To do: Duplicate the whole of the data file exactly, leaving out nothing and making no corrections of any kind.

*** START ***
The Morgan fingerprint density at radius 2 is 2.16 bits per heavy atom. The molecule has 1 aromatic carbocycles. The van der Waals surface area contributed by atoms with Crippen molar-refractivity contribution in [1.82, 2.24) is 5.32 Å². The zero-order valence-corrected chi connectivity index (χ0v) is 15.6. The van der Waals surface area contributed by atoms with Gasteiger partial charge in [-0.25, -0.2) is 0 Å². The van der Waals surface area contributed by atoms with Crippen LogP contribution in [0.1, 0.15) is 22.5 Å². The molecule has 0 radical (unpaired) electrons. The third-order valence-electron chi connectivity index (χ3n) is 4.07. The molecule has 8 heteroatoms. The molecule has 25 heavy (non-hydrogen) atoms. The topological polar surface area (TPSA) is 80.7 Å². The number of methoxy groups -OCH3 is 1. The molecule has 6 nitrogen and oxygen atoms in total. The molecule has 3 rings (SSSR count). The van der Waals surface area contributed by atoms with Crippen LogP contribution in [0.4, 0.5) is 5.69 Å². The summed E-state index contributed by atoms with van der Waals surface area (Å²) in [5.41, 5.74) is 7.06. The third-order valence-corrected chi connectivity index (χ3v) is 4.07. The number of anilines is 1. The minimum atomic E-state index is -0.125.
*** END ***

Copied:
The Morgan fingerprint density at radius 2 is 2.16 bits per heavy atom. The molecule has 1 aromatic carbocycles. The van der Waals surface area contributed by atoms with Crippen molar-refractivity contribution in [1.82, 2.24) is 5.32 Å². The zero-order valence-corrected chi connectivity index (χ0v) is 15.6. The van der Waals surface area contributed by atoms with Gasteiger partial charge in [-0.25, -0.2) is 0 Å². The van der Waals surface area contributed by atoms with Crippen LogP contribution in [0.1, 0.15) is 22.5 Å². The molecule has 0 radical (unpaired) electrons. The third-order valence-electron chi connectivity index (χ3n) is 4.07. The molecule has 8 heteroatoms. The molecule has 25 heavy (non-hydrogen) atoms. The topological polar surface area (TPSA) is 80.7 Å². The number of methoxy groups -OCH3 is 1. The molecule has 6 nitrogen and oxygen atoms in total. The molecule has 3 rings (SSSR count). The van der Waals surface area contributed by atoms with Crippen LogP contribution in [0.4, 0.5) is 5.69 Å². The summed E-state index contributed by atoms with van der Waals surface area (Å²) in [5.41, 5.74) is 7.06. The third-order valence-corrected chi connectivity index (χ3v) is 4.07. The number of anilines is 1. The minimum atomic E-state index is -0.125.